If you are a shareholder of Costco or Home Depot, you rest easy when they get involved in lawsuits. You, as the shareholder of a company listed on the New York Stock Exchange, have nothing to worry about because even if these companies lose the lawsuits, you will not be liable for the corporate debt. However, if you are a shareholder of a small business, you need to know how the corporation is structured and managed so that you will not be liable for the business debts.
Why do we form corporations?
Most people form corporations for their business ventures so that they can shield their personal assets. For example, if you operate your business as a corporation, in the unfortunate event that the business sustains a huge debt, the creditor will most likely only be able to recover whatever assets are owned by the corporation. Your house, car, and personal bank account will be shielded from these creditors. Even if your business is crippled by the debt, your personal assets will remain untouched. Most business owners, if not all, receive their financial rewards for taking on calculated risks. Thus, having such security is very important for them.
Are shareholders liable for business debts?
This veil of protection is provided by law to encourage people to take on risks in running their capitalistic ventures. In the eyes of the law, the corporation is a separate entity, that is, it is different and separate from the shareholders. Thus, the corporation is responsible for its debts and not the shareholders. However, this veil is not absolute, and it can be pierced by the creditor if the corporation is not treated as a separate entity.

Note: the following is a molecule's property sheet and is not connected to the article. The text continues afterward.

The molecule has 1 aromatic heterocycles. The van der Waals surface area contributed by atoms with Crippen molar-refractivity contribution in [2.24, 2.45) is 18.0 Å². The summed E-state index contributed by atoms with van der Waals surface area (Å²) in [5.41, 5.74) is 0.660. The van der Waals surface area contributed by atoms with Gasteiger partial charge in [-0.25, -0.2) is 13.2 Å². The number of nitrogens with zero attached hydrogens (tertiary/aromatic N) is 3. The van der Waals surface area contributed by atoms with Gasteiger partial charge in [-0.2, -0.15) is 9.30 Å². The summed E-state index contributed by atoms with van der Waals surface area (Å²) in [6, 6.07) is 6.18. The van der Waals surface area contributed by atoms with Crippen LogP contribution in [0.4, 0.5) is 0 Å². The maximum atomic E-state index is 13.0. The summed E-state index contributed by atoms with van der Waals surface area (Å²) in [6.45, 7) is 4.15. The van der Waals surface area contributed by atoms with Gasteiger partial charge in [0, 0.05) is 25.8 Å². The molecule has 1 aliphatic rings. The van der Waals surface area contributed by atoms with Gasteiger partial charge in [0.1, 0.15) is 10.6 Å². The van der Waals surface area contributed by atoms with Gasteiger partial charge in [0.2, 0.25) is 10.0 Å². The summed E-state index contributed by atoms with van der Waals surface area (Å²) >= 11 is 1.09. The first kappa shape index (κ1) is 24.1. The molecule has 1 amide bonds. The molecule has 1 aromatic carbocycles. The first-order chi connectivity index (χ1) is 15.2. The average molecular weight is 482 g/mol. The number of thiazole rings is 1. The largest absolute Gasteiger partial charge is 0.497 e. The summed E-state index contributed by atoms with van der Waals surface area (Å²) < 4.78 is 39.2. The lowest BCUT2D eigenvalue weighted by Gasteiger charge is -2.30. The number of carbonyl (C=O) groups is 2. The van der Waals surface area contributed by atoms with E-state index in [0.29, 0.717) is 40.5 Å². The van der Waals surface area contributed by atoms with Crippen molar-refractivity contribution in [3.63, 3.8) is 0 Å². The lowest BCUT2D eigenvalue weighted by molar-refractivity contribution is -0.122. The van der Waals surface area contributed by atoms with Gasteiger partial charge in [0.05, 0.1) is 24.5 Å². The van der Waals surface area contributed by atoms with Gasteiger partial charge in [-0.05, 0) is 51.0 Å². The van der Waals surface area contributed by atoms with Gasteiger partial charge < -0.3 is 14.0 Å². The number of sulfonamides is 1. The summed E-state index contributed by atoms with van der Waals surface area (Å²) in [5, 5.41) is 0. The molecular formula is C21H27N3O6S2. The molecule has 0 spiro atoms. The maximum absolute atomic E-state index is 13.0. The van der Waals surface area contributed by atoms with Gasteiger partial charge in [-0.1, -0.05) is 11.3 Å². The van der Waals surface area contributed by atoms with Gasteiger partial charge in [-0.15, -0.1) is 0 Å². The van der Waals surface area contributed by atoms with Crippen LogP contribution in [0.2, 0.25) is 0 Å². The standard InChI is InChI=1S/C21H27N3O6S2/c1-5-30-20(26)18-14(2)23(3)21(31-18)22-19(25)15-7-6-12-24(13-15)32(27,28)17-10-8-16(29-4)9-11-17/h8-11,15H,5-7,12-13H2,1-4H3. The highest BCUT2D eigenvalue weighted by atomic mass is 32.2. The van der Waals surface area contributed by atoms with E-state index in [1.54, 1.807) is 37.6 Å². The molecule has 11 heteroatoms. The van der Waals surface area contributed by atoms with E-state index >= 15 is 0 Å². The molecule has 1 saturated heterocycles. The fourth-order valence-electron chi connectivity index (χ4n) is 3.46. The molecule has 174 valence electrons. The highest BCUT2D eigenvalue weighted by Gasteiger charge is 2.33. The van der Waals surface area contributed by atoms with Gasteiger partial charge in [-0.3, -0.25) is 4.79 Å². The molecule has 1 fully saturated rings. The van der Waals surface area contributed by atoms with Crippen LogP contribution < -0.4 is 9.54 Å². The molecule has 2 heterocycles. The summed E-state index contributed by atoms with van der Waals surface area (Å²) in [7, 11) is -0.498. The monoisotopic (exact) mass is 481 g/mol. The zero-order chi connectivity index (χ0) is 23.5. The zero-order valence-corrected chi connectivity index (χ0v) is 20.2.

Well, you are right, in the most part, as the law is intended to be fair. It offers protection for both debtors and creditors. Thus, if you don’t treat the corporation as a separate entity, then your creditors may treat your personal assets as compensation for company debts.
So under what circumstances could this happen?
Well, first of all, the law will not protect you if you set up the corporation to defraud others. Thus, if you set up the corporation as part of a fraudulent scheme, then you cannot use it to shield your personal assets. Sorry, but it’s just fair.
Second, as mentioned above, the law treats you as a separate entity, so you should treat yourself the same. If you don’t, then the law will allow creditors to pierce the corporate veil that was originally designed to protect your personal assets. To make that determination, the court will look at many factors, which I will list in the article that I will post later this week. However, the most important factors deal with how you handle your money. Do you mingle the funds by, for example, treating your company bank account like your personal piggy bank? Do you forgo corporate formalities such as lending money to the corporation without receiving a promissory note from it? Do you take care of the corporate funds as though you are taking care of someone else’s funds by recording how money goes into and out of the business’s account? When established, was the corporation adequately funded to cope with your business venture? If you answered “no” to the first two questions and “yes” to the rest, you are in good shape.
Of course, there are many other factors that the court will consider in deciding whether to allow creditors to pierce the corporate veil. If you wish to know more, you need to consult an experienced attorney who has extensive experience in handling corporate matters. We can inform you of how to set up a corporation correctly, how to manage it, and what corporate formalities you need to observe protect your personal assets from the reach of corporate creditors. Call the Law Offices of Tony T. Liu today to set up an appointment.